Presentation on theme: "BDS Change Request: Support of Single L* Optics Configuration Shared by both Detectors Glen White, Nick Walker Sept. 5 2014 MDI/CFS Ichinoseki."— Presentation transcript:
BDS Change Request: Support of Single L* Optics Configuration Shared by both Detectors Glen White, Nick Walker Sept MDI/CFS Ichinoseki
General Considerations / Comments Unequal L* is not a fundamental design or cost issue – We have feasible optics solutions! Primary issue is operational lumi performance and risk mitigation – harder to quantify, so arguments tend to be more fuzzy L* is a fundamental parameter that drives many critical design features of the BDS. As L* gets longer – Chromatic (and geometric) corrections become more challenging – Overall larger beta functions drive tolerances (field and alignment) become more demanding – Shielding IR from SR fan becomes harder collimation depth becomes tighter for fixed IR apertures tighter collimation tighter jitter tolerances from wakefields etc. Bottom line: for the accelerator, shorter is better, and Having different L* will cause significant tuning differences between detectors – both lumi and background – negative impact on push-pull recovery times – difficult to guarantee equal luminosity performance!
Effects of L* Larger L* -> less (uncorrected) lumi through chromatic dilution of beam size Compensate with FFS optics design using high order magnets – Sextupoles, Octupoles Correction involves “balancing act” using quads, sextuples, octupoles to very precisely cancel chromaticity as well as up to 3 rd or 4 th order geometric & chromo-geometric terms introduced by the correction itself. Errors are introduced into lattice in real machine (alignment, finite accuracy magnet fields, unwanted higher-order field components in magnets, orbit errors etc) and must be compensated using pre-defined tuning algorithms based on experimentally observable parameters. In general terms, smaller L* = better expected luminosity performance. f = L * ξ y * L * y / β ＊ y Δσ/σ ~ σ E.L * /β * ( ) for ILC baseline
QD0-QF1 Distance Consraint Constraint of fixed QF1 position complicates “minimize L*” argument. Increased D1 distance degrades lattice performance – More detailed lattice studies required to determine optimum L* T.Okugi
Impact of Changing L* Optics Errors (mis-alignemnt and field errors) within the FFS lead to a specific set of first and higher- order aberrations at the IP specific to the lattice configuration Tuning can be considered on 2 timescales: – (1) the few-hour (and then periodic to counter ground motion) application of multiknobs etc to maximise luminosity after some period of beam-off condition – (2) longer timescale period where the result of tuning iteratively gets better (ATF2 & FFTB experience has shown this behaviour). Change between L* configurations on periodic basis can be understood to be harmful in terms of losing the iterative work earned from (2). Impact will be measured as function of: – Function of (2) – Push-pull duration – Push-pull frequency – Luminosity tuning curve associated with (1)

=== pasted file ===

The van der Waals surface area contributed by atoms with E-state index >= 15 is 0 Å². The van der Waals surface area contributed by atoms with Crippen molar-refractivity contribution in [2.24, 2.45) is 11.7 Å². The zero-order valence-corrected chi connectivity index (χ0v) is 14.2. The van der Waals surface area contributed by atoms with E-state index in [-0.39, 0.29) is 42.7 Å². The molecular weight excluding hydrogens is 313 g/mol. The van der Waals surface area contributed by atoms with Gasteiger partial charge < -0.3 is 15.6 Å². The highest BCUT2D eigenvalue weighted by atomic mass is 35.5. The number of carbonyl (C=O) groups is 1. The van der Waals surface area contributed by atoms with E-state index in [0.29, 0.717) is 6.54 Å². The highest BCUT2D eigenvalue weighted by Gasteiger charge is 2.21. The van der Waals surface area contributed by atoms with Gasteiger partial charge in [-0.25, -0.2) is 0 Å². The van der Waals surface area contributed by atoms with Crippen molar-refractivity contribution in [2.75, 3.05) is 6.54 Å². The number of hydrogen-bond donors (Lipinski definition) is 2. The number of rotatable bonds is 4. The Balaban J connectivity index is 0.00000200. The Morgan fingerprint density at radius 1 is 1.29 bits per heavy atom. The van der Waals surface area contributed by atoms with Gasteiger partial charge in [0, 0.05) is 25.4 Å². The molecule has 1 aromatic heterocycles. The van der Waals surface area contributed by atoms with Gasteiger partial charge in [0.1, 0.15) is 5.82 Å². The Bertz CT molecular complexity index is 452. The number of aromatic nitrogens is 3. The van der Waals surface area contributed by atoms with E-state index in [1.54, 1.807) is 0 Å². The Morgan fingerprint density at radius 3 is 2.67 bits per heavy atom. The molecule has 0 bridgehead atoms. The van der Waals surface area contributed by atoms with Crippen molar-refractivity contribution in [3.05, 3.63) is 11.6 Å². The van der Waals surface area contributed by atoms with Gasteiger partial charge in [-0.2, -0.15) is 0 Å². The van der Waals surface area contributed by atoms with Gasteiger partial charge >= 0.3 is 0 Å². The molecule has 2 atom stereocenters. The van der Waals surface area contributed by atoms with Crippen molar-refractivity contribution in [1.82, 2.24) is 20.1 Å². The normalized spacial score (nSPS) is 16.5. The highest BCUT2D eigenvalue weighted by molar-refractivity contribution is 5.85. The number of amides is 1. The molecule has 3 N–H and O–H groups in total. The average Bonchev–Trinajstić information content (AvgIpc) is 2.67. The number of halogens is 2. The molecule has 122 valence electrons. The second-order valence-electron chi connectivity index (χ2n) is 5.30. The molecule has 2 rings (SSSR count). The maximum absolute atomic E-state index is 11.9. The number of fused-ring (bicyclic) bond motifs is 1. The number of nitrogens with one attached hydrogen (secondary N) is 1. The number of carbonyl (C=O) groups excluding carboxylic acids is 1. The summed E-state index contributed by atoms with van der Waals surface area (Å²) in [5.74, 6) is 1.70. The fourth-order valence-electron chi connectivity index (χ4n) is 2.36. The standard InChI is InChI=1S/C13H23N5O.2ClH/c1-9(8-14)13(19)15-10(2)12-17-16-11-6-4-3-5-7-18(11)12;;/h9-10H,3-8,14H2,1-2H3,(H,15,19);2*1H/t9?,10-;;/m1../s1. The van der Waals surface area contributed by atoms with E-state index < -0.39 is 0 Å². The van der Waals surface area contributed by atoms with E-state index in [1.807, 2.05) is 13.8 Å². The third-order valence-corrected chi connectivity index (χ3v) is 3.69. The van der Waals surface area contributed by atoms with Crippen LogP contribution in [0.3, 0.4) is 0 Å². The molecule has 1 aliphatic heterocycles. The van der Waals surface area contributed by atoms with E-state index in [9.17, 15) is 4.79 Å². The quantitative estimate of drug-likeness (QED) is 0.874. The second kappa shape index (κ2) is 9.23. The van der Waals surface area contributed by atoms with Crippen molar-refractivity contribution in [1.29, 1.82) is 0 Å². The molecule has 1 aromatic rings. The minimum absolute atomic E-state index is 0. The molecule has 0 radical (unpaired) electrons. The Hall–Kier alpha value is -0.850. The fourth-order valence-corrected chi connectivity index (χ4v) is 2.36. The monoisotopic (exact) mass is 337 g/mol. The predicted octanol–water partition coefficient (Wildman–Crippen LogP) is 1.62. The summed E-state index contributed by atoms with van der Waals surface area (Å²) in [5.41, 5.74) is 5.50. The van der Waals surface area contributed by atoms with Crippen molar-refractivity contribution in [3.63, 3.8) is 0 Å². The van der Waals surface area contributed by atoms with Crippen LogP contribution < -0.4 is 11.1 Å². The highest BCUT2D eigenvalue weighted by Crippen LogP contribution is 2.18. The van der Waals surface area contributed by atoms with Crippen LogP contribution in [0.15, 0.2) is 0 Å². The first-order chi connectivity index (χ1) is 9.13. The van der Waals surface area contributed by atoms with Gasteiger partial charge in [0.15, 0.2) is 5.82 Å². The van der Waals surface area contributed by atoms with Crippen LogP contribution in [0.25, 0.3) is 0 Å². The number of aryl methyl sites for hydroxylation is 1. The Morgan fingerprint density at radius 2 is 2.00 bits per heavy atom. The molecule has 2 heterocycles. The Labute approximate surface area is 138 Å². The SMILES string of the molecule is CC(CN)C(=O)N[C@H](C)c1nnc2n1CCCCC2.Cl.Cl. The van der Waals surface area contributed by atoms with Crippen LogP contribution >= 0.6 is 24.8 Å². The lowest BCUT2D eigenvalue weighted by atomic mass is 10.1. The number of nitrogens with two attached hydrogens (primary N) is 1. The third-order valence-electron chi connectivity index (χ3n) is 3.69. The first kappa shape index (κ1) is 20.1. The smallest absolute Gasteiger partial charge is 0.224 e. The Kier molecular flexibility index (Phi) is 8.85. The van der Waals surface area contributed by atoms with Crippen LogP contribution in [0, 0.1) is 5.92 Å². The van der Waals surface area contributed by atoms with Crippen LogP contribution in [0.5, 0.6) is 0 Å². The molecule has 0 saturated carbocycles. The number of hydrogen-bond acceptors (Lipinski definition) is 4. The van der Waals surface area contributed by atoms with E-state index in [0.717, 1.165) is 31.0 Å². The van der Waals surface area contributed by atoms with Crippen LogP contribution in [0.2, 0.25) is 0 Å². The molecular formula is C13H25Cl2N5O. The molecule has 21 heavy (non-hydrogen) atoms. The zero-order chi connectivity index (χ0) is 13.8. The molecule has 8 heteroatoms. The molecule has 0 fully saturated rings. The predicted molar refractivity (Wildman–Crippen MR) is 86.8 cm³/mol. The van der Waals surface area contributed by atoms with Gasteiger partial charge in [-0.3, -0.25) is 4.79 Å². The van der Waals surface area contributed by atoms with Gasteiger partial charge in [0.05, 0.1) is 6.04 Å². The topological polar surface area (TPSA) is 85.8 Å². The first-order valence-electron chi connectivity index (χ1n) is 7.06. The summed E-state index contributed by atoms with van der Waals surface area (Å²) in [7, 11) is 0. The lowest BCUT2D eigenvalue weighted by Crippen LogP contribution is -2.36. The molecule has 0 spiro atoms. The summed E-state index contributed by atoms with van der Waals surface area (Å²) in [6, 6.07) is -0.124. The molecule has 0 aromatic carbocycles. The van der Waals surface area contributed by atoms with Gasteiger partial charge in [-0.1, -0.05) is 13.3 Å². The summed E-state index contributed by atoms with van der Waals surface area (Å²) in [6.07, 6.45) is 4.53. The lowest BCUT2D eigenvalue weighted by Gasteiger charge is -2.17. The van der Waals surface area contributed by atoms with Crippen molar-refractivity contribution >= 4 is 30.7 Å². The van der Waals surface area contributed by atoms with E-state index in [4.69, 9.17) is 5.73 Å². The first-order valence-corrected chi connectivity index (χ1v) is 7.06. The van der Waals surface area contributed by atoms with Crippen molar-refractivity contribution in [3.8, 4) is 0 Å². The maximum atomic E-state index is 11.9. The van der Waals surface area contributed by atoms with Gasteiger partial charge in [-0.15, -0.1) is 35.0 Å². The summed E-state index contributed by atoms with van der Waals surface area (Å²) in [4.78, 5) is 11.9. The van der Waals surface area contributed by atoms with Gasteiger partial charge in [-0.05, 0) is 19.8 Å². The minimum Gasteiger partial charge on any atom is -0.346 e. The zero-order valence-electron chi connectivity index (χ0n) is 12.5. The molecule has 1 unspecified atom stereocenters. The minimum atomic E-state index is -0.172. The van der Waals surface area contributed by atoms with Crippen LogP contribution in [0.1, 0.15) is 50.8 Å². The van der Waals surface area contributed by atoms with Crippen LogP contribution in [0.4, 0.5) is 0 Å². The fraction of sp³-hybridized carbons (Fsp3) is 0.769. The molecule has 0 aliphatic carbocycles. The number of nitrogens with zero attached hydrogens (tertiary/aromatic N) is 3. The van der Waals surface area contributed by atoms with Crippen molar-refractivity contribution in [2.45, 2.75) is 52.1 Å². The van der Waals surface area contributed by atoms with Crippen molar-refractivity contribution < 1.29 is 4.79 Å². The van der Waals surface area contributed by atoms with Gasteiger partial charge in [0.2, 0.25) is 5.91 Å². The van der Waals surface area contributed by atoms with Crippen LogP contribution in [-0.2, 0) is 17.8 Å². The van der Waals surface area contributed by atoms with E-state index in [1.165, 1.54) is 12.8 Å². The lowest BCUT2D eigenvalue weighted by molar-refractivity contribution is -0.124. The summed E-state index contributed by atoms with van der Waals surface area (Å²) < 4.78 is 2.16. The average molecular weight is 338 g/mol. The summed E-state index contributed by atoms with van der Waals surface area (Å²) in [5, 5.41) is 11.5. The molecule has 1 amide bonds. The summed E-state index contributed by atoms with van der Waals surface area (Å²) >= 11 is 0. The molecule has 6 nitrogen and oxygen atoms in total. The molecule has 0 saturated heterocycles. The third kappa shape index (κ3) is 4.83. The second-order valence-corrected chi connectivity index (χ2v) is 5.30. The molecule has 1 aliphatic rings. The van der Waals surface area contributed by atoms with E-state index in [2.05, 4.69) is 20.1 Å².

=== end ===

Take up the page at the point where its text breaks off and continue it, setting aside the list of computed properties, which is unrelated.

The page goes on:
ATF2 Experience Effects of “long-term” tuning efforts shown as beam size improvement over time (left plot) Time to re-tune after multi-day shutdown shown on right (~20 hours). Useful further information would be right plot with different chromaticity configuration (β y * optics)
ILC Simulations After O(1 day), orbit control no longer sufficient to regain luminosity, need complex tuning algorithms (using sextupole movers etc). Tuning very sensitive to lattice errors (e.g. magnet strength settings) – Expect degraded performance from changed lattice in recovery from push-pull operations. From NLC Studies
Summary For least risk / optimal expected lumi from accelerator tuning, prefer single L* optics solution. Hard to quantify exactly – Can be done but requires a lot of resources on detailed lumi calculations from Monte Carlo beam dynamics simulations. Need swift decision to enable focusing of limited resources to fully develop BDS solution across existing TDR parameter sets.